The brain or engine of the PC is the processor (sometimes called microprocessor), or central processing unit (CPU). The CPU performs the system's calculating and processing. This chapter introduces you to the history of the CPU, and gives a detailed explanation of how your computer's tiny brain actually works.
The microprocessor contains all, or most of, the central processing unit (CPU) functions and is the "engine" that goes into motion when you turn your computer on. A microprocessor is designed to perform arithmetic and logic operations that make use of small number-holding areas called registers. Typical microprocessor operations include adding, subtracting, comparing two numbers, and fetching numbers from one area to another. These operations are the result of a set of instructions that are part of the microprocessor design.
When your computer is turned on, the microprocessor gets the first instruction from the basic input/output system (BIOS) that comes with the computer as part of its memory. After that, either the BIOS, or the operating system that BIOS loads into computer memory, or an application progam is "driving" the microprocessor, giving it instructions to perform.
QUICK ANSWERThere are two different types of microprocessors; they are ARM processors and X86 processors. X86 processors are named for the instruction set they use, while ARM processors are named after the company that designs them.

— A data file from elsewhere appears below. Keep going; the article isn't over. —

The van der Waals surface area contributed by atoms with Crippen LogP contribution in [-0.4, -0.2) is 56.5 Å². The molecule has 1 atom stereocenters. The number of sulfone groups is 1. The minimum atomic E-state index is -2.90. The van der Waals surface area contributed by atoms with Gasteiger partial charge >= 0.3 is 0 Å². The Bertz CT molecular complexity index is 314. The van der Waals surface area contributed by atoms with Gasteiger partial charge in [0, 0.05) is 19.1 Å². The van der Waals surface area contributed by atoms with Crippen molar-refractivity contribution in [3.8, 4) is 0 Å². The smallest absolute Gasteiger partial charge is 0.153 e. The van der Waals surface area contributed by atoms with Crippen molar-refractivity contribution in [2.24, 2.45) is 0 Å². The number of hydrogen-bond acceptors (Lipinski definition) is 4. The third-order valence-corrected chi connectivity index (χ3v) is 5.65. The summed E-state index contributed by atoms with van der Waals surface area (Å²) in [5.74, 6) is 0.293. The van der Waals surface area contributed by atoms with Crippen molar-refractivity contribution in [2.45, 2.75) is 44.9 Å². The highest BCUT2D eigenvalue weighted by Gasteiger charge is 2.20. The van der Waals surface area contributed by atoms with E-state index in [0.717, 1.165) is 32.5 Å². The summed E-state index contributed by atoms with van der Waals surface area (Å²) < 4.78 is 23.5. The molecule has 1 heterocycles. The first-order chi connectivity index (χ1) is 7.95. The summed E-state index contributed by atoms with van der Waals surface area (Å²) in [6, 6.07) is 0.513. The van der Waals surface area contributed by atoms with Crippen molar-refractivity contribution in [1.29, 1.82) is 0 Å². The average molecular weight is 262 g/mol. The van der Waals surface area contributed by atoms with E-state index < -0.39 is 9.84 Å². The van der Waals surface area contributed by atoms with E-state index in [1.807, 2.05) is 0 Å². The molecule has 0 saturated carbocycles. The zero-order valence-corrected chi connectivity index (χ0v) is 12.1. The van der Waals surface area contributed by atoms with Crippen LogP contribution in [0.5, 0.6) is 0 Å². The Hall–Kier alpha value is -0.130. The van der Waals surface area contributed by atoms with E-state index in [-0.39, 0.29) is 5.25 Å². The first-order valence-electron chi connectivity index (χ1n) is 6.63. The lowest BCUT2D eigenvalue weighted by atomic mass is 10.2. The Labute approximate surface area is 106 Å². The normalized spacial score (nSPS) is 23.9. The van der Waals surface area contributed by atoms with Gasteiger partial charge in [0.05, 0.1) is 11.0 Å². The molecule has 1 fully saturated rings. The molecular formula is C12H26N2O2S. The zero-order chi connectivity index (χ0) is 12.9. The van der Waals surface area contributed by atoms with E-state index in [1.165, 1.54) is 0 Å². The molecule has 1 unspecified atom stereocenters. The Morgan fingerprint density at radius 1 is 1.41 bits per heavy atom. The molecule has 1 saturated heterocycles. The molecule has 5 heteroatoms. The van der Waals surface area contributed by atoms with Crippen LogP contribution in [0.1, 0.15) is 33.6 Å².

Microprocessors are used in servers, desktop computers, laptops and mobile devices. They are popular in embedded devices, which traditionally use microcontrollers. Microprocessors were named to set them apart from larger processors used in the middle of the 20th century
Microprocessors serve as the central processing unit in a computer system and are involved in the actual execution of machine instructions. Instructions stored in the memory of a computer tell the microprocessors what to do and how to do it. A component of the microprocessor called the arithmetic/logic unit performs arithmetic operations such as addition, subtraction, multiplication and division. Microprocessors also transfer data from one memory location to another.